The New Pedagogy – Learnership

In my last post I coined a term called learnership which I don’t believe has been used before but came to me as a way of expressing educational leadership combined with educators needing to show learners how to learn, thus learnership.

“We cannot do things the same way.” was said to me by a veteran teacher who is seeing how technology can change learning. Mind you, this has come after one foray into using the power of the Web to change student productivity and learning. She sees the value of losing old pedagogical schemes in light of new ones but would not have come to this conclusion on her own had I not been there to coach her and learn with her. This gets to a specific point Michael Fullan is making in his book Stratosphere. Education needs expert learners to be expert leaders leading student how to become an expert learner. Educators are to be the experts in both – leading to learn and learning to lead.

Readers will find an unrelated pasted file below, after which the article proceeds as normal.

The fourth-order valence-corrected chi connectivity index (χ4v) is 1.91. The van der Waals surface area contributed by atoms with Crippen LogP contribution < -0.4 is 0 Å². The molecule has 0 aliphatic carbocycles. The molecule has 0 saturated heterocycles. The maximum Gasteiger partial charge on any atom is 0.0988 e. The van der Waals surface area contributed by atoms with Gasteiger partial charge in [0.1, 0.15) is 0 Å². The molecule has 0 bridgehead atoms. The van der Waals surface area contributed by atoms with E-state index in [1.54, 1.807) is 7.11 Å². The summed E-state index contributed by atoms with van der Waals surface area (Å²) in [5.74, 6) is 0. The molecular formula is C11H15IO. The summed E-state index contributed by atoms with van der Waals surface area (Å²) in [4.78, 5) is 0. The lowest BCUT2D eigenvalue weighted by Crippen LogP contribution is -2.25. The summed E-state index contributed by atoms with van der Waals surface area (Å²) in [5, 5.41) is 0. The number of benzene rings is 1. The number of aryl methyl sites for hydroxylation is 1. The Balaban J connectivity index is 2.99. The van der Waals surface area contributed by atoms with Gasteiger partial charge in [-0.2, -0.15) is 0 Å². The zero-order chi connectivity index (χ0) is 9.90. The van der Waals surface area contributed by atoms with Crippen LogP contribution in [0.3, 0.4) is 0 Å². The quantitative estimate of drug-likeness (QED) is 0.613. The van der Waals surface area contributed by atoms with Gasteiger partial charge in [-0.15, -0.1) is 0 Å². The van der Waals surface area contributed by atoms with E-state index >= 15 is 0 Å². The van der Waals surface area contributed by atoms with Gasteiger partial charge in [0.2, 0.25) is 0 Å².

The next few years, perhaps five, will prove how well teachers can help their students become and expert learner. The goal is to guide, or shape, how they think about learning so that when a student is faced with a novel learning experience, they know how to go about it vs. floundering about without a direction.

Learnership is the new pedagogy, it is cutting edge. It takes away the need to know everything to become a servant leader – one who shows how to do something alongside the other person. In this case learnership.